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September 01 2018

Watching the Surrealists at Work

Art in America

An article in Art in America foregrounds Yup’ik understanding of ceremonial dance masks as potential agents of Surrealist thought and practice. More than mere inspiration, the works on exhibit at Moon Dancers: Yup’ik Masks and the Surrealists might have actively influenced the artists at work. 

Organised jointly by Donald Ellis Gallery and Di Donna Galleries, New York, the exhibition pairs important historical dance masks from Alaska with Surrealist paintings and sculptures. With reference to the movement’s principle of ‘poetic association,’ the installation elucidates the formal affinities between Yup’ik ceremonial art and the work of Max Ernst, André Breton, Leonora Carrington, Enrico Donati and Victor Brauner, among others. 

For André Breton, collecting Native Alaskan art was an inherently ‘surrealist activity’ capable of liberating the individual from an overly rationalized relation to the modern world. ‘The surrealist practice,’ he wrote in 1948, ‘is inseparable from seduction, from the fascination that these objects exercise over us.’ The author notes that the well-researched publication accompanying the exhibition draws substantial historical links between Surrealist collecting and the use and meanings of the masks.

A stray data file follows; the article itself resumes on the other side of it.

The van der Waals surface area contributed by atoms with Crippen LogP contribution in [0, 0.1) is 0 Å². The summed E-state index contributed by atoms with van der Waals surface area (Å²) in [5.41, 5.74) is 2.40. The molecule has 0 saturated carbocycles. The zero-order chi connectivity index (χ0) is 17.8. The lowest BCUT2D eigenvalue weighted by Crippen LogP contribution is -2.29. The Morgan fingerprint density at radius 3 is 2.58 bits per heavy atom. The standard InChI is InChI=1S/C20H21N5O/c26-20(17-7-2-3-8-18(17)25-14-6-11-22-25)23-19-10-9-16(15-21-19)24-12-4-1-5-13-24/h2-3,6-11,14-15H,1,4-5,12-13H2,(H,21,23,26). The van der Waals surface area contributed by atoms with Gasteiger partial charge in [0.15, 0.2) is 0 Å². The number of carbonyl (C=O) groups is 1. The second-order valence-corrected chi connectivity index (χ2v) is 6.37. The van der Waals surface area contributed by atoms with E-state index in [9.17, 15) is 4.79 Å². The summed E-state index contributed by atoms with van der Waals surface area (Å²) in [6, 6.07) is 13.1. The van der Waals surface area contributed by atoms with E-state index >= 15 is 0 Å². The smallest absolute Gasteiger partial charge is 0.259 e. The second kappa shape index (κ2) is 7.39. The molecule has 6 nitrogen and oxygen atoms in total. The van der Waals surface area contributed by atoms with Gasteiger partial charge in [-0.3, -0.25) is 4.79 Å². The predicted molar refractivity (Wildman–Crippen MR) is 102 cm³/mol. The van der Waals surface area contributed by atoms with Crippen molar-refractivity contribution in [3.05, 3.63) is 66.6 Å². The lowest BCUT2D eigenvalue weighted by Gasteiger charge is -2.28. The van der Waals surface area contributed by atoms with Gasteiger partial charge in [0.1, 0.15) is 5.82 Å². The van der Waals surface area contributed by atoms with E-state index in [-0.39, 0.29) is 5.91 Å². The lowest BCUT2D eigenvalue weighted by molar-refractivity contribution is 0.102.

Some of the works on show were once in the collections of leading Surrealists. The author writes that the highlight of the exhibition is one of nine weather-related masks collected during a 1907–08 expedition to Alaska by Adams Hollis Twitchell. Purchased in 1944 by Enrico Donati, the work ‘imbued his paintings with a diaphaneity not unlike that of the mask’s downy feathers. Yupiit could tell us how these masks might have watched the Surrealists at work in their studios and actively influenced their art, rather than merely serving as inspiration.’

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Watching the Surrealists at Work